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TechTip: Creating PDF Files with PHP, Part III

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The last tip in this series discusses creating PDF files using the open-source FPDI product.

 

We all know that companies have a lot of predefined letters that contain logos, special forms, and such, and it is always a challenge for us as programmers to fit our data into these predefined letters. Sometimes we just re-create the letter, and if changes occur, we start over again in order to make things look nice. But wouldn't it be great if we could put all our efforts into the data processing instead of the design of letters and forms?

 

Well, somebody at setasign.de must have felt the need because they created an extension to FPDF called FPDI, and they are kind enough to let the rest of us use it for free.

 

Basically, it reads in an PDF file as a template and then lets you add your own data on top of the template. In this tip, I will cover the function of using a template file to create a new document and add some data on top of it.

 

Just to let you know, FPDI offers several other functions, like the ability to add several different boxes around the imported page, but you can check that out for yourself on their Web site.

Installing FPDI

Before we dig into the code, let's get FPDI installed on our server.

 

Point your browser here. Download the file and unzip it into the same directory where you put FPDF. In my example, this is in a directory called /FPDF, which means that I have it installed at the same level as the code for the examples in the TechTips.

 

When that's done, download the last part of the package here. Unzip and install as above.

 

When done, you should have something like this in the FPDF directory:

 

031811Janfigure-1

Figure 1: Your files have been loaded into the chosen directory. (Click images to enlarge.)

 

And now, ladies and gentlemen, we are ready to move on to some PHP and once again be impressed by what some very clever people have created for us to use.

Let's Break Loose the Code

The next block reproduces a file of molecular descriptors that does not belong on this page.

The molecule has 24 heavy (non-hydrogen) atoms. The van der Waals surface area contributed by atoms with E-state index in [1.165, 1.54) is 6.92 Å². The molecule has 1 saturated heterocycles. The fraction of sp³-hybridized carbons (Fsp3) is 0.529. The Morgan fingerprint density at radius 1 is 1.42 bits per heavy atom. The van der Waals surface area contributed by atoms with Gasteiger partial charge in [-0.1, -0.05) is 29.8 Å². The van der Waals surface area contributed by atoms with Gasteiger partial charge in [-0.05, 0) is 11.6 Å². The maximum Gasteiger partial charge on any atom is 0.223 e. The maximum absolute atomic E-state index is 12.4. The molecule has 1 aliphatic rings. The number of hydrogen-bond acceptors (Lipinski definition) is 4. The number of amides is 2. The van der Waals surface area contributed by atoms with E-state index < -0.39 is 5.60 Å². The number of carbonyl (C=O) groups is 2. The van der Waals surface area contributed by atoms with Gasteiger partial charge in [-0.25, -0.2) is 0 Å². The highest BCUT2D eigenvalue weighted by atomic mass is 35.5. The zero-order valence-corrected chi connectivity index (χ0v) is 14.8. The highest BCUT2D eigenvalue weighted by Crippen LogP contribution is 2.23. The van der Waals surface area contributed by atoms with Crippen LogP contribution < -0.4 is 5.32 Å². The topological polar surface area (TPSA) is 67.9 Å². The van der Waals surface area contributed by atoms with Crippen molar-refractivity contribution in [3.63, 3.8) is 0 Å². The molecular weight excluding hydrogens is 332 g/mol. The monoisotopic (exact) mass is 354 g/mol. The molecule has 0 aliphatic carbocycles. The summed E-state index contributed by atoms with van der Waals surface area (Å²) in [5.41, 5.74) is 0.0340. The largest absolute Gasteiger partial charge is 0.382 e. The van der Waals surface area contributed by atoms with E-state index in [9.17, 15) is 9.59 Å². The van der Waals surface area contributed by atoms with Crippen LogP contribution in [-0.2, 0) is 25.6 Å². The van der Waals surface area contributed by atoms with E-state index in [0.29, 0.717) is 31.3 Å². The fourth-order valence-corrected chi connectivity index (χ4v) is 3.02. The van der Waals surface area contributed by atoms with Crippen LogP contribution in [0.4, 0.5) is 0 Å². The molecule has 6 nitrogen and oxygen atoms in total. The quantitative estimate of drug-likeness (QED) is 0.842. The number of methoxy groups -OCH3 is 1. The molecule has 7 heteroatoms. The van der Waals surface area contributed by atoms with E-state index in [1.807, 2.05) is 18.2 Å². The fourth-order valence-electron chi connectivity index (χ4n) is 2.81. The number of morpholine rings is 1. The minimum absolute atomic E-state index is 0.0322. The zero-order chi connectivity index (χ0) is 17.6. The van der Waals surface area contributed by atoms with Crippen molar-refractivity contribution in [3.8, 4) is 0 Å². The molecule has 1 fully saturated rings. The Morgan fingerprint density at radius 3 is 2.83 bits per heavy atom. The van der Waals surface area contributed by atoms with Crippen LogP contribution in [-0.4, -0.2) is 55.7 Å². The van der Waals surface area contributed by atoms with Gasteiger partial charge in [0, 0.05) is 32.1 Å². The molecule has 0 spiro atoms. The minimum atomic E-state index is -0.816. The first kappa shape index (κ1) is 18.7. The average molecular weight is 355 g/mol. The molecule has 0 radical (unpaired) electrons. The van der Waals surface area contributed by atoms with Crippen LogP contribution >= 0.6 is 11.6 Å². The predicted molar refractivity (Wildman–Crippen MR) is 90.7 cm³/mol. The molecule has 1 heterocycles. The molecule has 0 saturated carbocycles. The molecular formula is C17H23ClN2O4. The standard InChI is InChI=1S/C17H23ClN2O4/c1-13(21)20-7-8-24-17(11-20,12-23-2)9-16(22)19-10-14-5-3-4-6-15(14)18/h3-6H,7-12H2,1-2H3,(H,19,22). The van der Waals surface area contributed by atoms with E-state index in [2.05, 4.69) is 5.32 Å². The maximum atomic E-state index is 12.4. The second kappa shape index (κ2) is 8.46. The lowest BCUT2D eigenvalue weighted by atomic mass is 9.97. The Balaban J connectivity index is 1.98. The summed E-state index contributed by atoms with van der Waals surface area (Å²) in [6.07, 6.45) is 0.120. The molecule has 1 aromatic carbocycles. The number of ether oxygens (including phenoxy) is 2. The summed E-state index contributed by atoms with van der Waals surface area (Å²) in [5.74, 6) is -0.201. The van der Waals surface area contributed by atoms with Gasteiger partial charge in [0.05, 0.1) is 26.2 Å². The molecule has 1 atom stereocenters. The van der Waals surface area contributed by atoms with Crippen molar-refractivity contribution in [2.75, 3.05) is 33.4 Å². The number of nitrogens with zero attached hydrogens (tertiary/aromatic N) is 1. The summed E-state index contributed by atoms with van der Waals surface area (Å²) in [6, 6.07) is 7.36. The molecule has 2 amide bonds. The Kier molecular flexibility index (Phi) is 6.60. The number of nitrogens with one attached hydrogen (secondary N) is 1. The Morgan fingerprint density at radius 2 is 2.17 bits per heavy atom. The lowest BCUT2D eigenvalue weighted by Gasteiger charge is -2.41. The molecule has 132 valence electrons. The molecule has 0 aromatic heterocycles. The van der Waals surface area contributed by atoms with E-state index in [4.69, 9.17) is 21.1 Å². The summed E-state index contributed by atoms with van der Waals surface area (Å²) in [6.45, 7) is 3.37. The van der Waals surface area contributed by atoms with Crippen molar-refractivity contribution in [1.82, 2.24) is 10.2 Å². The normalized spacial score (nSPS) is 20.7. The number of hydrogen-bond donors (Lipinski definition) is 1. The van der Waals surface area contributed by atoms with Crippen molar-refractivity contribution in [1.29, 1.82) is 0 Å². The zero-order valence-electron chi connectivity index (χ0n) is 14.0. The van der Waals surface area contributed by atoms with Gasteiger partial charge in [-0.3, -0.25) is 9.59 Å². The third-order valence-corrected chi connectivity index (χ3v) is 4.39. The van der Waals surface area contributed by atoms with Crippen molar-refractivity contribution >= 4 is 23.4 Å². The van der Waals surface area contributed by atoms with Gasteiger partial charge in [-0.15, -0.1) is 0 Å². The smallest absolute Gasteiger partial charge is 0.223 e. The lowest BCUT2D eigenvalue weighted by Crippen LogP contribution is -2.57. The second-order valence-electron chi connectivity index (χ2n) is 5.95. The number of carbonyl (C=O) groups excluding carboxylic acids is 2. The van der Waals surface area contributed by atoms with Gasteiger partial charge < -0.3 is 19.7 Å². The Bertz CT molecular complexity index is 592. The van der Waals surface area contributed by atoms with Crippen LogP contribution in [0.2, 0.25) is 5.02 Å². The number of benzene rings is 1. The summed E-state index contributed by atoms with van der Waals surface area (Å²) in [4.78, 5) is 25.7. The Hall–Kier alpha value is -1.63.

When you see the amount of code in this tip, please do not be disappointed. This last tip is the icing on the cake; therefore, the examples are very short. But I really expect you to combine this code with the code from the other two tips. Then, you should be able to solve all your PDF creation problems.

 

In the example, I use a template file that includes a company header logo and a footer and then I merge some data in between. (And yes, I know the output is not pretty, but you'll remember it many days from now because of that.)

 

The data is taken from an array, but it should be very easy for you to use an external data source like a CSV file or—even better—a MySQL table.

 

I will not explain every line in the code because I have added comments and hopefully that's enough to give you an idea of what is happening.

 

<?php

 

//======================================================================

//

// MC Press Online - Creating PDF files with PHP – part 1

//

// -- Import a PDF template

//

// Ex 1

//======================================================================

 

// Which page to load from the template file

$PageToUse = 1;

 

include_once("../fpdf/fpdf.php"); // Include the fpdf class

include_once("../fpdf/fpdi.php"); // Extend fpdf class

 

// Extend PDF

class PDF extends FPDI{}

 

// Fill some data into the array

$ary = array

(

            0 => "I never saw the morning 'til I stayed up all night",

            1 => "I never saw the sunshine 'til you turned out the light",

            2 => "I never saw my hometown until I stayed away too long",

            3 => "I never heard the melody, until I needed a song.",

            4 => "",

            5 => "I never saw the white line, 'til I was leaving you behind",

            6 => "I never knew I needed you 'til I was caught up in a bind",

            7 => "I never spoke 'I love you' 'til I cursed you in vain,",

            8 => "I never felt my heart strings until I nearly went insane.",